Until very recently, large-scale transit investment had little to no traction at the State Capitol – or anywhere outside of Fulton and DeKalb Counties, for that matter. It’s only in the last five years that this has begun to change, and in a big way. Clayton County joined MARTA in 2014, and both Gwinnett and Cobb are now having serious conversations about transit. Meanwhile, it appears the state legislature is finally warming to the issue after decades of resistance. Many of the technical challenges that have hampered the MMPT’s progress – e.g. a stated lack of intown rail capacity by the railroads – are eminently solvable problems given sufficient political will and resources.
Chattanooga to Atlanta high-speed rail
A preferred route for an Atlanta to Chattanooga High-Speed Rail line was announced only a few months ago by the U.S. Department of Transportation. The report only mentions one station in the City of Atlanta limits: Downtown. And it refers specifically to the MMPT. Given that, here are some questions we need to be asking:
Are we going to allow one development to destroy the potential for that level of intercity rail connectivity?
How can we think of this development, even if it’s part of an HQ2 win, as beneficial if it’s limiting a crucial passenger rail connection, one that’s at the heart of a city founded upon the potential of rail transportation?
Why would Amazon even be interested in a city that is willing to squash its own potential?
If you look at the appendix to the report you’ll see that the alternative route alignments failed in part because they didn’t “connect to the planned multi-modal passenger terminal (MMPT) in downtown Atlanta including the planned commuter rail and bus services serving the MMPT.” It’s not going too far to say that the very future of high-speed, intercity transportation in the deep south depends on this.
Interest in a more extensive rail network is growing
Just in the past six months, we have seen a flurry of renewed interest in rail among public officials. In August, State Sen. Brandon Beach, chair of the Senate Transportation Committee and a longtime leader on transit at the Gold Dome, suggested that the time was right to reconsider the MMPT (“We need to have a Union Station-type facility,” he said).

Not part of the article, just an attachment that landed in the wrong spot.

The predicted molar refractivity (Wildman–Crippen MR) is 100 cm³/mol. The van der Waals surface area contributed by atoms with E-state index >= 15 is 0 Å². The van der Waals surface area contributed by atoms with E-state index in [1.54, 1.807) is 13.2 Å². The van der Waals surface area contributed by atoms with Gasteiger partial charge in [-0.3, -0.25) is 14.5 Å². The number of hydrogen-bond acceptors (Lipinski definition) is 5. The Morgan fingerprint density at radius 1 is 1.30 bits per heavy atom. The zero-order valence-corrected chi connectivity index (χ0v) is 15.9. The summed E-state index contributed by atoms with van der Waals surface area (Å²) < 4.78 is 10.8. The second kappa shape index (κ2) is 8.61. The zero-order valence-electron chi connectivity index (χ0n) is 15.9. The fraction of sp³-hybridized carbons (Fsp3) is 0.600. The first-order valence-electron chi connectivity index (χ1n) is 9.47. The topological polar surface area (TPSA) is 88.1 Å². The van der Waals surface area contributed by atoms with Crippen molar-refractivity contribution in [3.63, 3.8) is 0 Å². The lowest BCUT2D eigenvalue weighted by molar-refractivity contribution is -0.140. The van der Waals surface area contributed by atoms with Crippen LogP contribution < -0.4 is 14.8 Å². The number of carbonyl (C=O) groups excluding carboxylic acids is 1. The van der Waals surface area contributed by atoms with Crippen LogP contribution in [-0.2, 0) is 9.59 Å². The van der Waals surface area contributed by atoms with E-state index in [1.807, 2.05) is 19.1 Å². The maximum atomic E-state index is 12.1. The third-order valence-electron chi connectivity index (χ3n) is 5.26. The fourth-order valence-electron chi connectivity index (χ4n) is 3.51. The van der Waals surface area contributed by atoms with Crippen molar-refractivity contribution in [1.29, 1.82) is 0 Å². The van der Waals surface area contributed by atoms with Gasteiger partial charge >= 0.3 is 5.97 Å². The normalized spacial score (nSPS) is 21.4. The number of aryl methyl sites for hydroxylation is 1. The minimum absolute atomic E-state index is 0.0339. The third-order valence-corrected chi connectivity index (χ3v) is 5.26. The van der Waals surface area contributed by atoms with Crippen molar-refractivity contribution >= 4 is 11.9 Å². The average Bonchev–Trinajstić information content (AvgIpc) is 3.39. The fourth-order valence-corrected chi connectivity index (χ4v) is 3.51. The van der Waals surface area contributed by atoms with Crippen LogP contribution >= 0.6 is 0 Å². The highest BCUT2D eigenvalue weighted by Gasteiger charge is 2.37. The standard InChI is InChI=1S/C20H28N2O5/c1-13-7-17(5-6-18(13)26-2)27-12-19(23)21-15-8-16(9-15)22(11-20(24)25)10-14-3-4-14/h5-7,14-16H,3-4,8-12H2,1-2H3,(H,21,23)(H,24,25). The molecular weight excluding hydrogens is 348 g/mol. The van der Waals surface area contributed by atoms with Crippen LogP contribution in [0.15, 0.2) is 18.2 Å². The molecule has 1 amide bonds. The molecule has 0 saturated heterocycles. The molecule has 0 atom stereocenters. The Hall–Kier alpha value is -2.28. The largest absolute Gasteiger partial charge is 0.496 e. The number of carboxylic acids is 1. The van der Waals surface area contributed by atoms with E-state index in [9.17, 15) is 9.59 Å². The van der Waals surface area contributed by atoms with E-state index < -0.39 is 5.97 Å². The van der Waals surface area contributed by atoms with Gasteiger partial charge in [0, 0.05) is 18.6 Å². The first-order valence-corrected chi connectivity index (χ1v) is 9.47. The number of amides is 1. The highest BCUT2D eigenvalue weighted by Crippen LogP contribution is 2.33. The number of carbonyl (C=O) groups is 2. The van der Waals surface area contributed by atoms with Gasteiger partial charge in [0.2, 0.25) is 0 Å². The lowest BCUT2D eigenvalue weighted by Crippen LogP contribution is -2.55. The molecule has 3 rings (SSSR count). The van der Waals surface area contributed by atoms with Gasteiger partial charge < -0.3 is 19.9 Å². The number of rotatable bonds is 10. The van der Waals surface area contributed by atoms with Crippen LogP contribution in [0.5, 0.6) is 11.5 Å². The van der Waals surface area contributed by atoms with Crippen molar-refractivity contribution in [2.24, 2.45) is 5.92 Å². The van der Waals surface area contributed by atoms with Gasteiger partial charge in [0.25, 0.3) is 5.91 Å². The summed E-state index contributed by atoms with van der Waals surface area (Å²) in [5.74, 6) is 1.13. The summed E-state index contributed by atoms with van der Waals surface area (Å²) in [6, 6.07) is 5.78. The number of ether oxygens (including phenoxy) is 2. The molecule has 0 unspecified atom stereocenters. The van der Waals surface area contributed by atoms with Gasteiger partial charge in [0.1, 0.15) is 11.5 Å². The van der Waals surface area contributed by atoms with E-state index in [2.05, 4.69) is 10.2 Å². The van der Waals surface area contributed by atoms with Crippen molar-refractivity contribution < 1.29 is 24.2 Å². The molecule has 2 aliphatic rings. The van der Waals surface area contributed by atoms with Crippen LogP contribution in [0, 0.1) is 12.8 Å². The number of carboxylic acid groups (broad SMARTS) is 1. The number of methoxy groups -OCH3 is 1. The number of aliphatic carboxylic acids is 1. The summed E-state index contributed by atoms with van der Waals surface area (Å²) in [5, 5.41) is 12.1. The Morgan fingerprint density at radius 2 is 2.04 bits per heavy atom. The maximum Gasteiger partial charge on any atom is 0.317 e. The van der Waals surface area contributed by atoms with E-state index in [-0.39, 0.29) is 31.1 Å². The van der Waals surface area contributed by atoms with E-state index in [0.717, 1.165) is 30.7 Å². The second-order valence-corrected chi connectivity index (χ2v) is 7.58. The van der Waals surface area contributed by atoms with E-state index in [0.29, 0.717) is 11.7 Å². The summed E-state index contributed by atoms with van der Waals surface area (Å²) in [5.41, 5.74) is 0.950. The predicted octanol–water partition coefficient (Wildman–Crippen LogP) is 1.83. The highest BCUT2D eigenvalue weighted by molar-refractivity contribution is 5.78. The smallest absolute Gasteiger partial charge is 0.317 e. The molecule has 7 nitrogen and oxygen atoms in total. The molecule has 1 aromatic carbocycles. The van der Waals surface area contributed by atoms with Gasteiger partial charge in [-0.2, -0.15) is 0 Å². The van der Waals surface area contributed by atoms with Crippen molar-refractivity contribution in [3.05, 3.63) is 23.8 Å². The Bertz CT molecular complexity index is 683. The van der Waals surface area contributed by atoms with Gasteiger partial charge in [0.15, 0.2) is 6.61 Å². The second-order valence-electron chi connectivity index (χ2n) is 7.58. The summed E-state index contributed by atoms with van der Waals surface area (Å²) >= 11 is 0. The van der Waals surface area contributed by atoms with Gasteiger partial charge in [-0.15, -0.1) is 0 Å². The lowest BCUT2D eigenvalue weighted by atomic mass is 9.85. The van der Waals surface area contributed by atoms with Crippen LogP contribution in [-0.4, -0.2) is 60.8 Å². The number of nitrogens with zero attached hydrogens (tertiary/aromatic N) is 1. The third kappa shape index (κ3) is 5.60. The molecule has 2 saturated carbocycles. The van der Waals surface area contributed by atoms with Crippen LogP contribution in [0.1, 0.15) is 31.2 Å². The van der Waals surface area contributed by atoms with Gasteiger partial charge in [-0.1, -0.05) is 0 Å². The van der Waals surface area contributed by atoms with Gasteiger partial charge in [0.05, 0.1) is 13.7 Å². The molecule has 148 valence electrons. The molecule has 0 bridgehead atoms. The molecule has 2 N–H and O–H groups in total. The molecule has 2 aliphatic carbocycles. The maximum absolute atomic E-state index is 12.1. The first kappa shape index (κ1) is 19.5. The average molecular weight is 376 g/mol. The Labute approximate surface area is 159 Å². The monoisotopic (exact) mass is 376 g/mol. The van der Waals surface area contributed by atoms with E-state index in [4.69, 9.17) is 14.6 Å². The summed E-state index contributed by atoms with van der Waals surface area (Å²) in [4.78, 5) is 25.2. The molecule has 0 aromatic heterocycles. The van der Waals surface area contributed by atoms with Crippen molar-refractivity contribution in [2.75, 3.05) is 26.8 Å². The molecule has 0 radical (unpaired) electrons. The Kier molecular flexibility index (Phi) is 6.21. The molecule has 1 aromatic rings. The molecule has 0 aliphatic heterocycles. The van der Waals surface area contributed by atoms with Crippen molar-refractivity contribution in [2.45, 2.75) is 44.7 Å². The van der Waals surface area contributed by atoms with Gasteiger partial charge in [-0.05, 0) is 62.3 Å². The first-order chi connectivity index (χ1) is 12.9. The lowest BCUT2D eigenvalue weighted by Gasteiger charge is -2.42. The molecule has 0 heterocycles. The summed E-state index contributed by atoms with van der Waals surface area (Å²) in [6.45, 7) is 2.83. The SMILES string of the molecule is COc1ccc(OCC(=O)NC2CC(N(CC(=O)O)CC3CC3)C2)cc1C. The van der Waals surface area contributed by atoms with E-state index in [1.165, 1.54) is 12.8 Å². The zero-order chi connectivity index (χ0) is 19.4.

Earlier this month, at the annual “State of MARTA” Breakfast, MARTA Chair Robbie Ashe was reported saying that he “hopes the agency will eventually establish Georgia’s first commuter-rail service in Clayton County.” And in a response as candidate to a business group’s questionnaire, now-Mayor Keisha Lance Bottoms pledged to “call upon the ARC and MARTA to explore working with private rail line owners for the use of commercial rail lines by our transit system.”
Prime real estate for offices and transportation
Each of those statements speaks to an increased interest at all levels of government – state, city, and region – in using our extensive rail network for increased commuter and passenger traffic. And under any such scenario, a Downtown terminal at the Gulch site will play an integral role. Even if commuter or intercity rail serving Downtown is still years out, it is essential that we keep this option open.
Of course, whether we build out the Gulch as a regional transit terminal or as a massive mixed-use development is not an “either-or” proposition. It is entirely possible to accommodate both – in fact, the two uses would complement each other quite well.
Decisions that are made in the the coming months regarding this property will affect the future not just of Downtown but of the entire city and region for decades. Let’s make the right ones.
CALL TO ACTION
Please share this post with your city and state elected officials and on your Facebook page! Start to raise awareness of this issue now.
Georgia State Senator Brandon Beach has been a vocal advocate for the MMPT and intercity rail in the General Assembly, and he also serves as chair of the Senate transportation committee. Make sure he knows this is important!
The guest post comes from David Emory, a civic technology consultant and longtime sustainable transportation activist who currently serves as chair of the Georgia Sierra Club and as a board member of Citizens for Progressive Transit.